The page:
Just like at most international airports, at Managua Airport you can rent a car near baggage claim. This is a convenient and reliable place to rent a car to travel Nicaragua. If possible, try to get an SUV as most of Nicaragua still has dirt roads. After you have rented a car use common sense, keep your valuables out of sight, keep the windows up and car locked. Be aware of the rules of the road because cops will take advantage of the foreigners that are not carefully following the lines and will try to take your drivers license unless you pay a “tariff,” or fine.
This is the most common form of transportation for locals and long-term tourists because it is cheap. It’s even common to see a full family on just one bike! The most common theft would be leaving a bag unattended on the handle bars. There have been few instances of parts of motor bikes being stolen but that is very rare. The most reliable place to buy or rent a motorbike are the main stores in Managua like Triumph, Casa Pellas Yamaha or Masesa Central. You can buy cheaper bikes secondhand off other tourists or locals but these are not always the most dependable.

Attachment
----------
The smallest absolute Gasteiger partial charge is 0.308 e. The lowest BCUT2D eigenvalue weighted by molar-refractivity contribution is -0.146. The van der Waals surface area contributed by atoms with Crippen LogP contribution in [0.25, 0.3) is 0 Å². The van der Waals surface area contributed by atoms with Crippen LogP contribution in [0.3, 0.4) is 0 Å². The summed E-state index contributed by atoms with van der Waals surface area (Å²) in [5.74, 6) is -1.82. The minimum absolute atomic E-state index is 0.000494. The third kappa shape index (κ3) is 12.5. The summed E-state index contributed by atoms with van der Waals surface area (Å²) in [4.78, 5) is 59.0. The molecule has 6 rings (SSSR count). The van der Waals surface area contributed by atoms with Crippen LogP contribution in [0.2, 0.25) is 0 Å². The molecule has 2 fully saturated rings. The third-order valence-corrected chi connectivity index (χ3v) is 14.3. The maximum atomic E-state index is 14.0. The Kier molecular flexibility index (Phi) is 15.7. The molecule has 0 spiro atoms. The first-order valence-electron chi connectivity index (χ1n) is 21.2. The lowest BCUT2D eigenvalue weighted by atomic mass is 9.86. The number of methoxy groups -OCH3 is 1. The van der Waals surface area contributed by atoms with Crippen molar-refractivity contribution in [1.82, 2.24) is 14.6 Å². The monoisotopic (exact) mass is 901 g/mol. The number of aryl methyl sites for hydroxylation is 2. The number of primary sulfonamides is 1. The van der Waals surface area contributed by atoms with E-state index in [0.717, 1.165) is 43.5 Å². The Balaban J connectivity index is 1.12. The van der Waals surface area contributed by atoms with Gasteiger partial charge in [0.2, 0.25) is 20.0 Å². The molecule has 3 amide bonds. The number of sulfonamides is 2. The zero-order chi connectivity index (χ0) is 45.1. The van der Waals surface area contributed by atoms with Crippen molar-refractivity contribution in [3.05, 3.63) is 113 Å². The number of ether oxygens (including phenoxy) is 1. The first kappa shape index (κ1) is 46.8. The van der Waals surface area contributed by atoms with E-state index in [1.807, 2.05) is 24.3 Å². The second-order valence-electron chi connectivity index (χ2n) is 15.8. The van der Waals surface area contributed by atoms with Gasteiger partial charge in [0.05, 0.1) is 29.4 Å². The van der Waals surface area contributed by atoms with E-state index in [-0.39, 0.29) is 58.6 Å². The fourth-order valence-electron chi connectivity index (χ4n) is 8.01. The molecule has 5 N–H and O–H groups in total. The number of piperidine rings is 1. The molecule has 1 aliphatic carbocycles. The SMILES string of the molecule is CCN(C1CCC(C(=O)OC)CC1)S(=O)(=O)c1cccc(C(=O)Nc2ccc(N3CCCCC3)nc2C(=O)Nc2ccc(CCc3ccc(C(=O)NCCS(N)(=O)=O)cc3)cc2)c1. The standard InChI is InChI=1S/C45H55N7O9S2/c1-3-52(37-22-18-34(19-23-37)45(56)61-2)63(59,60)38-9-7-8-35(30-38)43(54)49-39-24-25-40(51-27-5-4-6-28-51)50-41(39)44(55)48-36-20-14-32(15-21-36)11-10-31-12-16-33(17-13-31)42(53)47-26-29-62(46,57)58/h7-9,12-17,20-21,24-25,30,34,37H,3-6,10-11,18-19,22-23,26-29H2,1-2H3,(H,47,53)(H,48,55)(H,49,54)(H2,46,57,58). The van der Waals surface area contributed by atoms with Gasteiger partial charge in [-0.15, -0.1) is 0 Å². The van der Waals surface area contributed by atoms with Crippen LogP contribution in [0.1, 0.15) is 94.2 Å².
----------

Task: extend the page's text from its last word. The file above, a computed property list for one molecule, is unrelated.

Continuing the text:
Scams: Don’t Get Taken
This is not necessarily a scam but you should be aware of the exchange rate. The most accurate place to exchange your money is at the airport or in a bank. Many places, especially in little beach towns, don’t have ATMs and only take cash. There are many places that accept the US dollar but it has to be in really good condition. It is best to carry around small bills so little tiendas have enough change. Locals tend to be very honest and give the right change back but it is always a good idea to know the exchange rate.